“We can’t tolerate this anymore. These tragedies must end. And to end them, we must change.”There is no snow on the mid-December ground in Newtown, Connecticut, to hide the furry ears of teddy bears, the bundles of flowers, the mounting piles of notes and photos, mourning the dead children and teachers of Sandy Hook Elementary, beneath a quiet pile of white. Instead, the cold ground, in the small New England town, under tears and rain, lays its sadness bare. The national empathy is loud and palpable, through sad news reports, police press conferences, brave family statements, and the president’s words of comfort to a community devastated over its loss of innocence, and innocents.
- President Barack Obama, Sunday night, addressing participants at a prayer vigil for the 26 teachers and students, murdered at Sandy Hook Elementary School, Friday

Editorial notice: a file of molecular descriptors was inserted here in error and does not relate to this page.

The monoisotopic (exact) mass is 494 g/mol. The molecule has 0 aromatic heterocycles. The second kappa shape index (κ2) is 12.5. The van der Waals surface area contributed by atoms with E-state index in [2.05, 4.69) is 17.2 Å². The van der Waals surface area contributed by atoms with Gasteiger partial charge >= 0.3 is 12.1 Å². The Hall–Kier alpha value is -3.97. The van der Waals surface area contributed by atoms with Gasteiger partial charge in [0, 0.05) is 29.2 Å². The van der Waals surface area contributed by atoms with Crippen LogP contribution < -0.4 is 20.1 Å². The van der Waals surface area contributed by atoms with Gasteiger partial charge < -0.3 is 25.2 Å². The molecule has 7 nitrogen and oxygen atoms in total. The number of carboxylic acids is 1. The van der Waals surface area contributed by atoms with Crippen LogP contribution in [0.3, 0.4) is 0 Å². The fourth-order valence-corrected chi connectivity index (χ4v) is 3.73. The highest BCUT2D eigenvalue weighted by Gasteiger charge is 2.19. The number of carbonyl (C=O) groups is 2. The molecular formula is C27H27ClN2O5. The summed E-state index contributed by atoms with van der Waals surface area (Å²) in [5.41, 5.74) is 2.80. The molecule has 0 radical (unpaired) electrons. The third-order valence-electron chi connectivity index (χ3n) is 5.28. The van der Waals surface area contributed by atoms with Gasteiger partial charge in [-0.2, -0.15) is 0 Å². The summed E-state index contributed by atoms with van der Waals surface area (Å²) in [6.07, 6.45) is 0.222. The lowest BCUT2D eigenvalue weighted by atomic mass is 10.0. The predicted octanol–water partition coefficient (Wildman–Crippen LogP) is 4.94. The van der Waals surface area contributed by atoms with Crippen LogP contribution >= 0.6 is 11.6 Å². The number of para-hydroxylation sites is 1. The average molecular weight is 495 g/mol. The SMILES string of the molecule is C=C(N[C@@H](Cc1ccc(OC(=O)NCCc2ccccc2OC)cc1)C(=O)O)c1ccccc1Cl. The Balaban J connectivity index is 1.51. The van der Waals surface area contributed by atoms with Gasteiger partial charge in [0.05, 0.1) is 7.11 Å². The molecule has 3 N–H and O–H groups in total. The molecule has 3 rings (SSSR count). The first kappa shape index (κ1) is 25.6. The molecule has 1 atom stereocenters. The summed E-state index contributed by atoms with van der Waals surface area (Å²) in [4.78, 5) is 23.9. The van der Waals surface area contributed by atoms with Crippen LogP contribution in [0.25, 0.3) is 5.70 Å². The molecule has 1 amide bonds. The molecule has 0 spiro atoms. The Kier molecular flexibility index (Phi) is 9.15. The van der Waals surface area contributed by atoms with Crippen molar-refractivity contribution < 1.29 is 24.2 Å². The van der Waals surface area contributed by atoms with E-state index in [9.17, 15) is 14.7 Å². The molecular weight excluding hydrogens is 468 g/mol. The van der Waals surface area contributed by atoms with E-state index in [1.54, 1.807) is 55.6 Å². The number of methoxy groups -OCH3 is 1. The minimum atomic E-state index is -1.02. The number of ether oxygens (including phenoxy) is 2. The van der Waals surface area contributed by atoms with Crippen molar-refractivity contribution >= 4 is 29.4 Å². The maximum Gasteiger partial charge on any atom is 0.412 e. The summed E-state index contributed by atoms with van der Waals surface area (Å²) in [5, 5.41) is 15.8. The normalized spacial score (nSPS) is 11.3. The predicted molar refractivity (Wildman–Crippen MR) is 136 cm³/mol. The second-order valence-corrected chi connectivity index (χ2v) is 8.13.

|President Obama addresses prayer vigil in Newtown, Connecticut, Sunday, December 16, 2012.|
(From Whitehouse.gov video)
“I will use whatever power this office holds to engage my fellow citizens,” he promised, “in an effort aimed at preventing more tragedies like this.”
He said he would gather those who can help with the issue of mass killings at the hands of deranged minds, including parents, teachers and mental health professionals. But in this inexplicable tragedy, we are all stakeholders. We are all engaged. We are all responsible. We cannot only rely on whatever politically expedient solution the leaders of our country come up with, and call it done.
But what else do we do?
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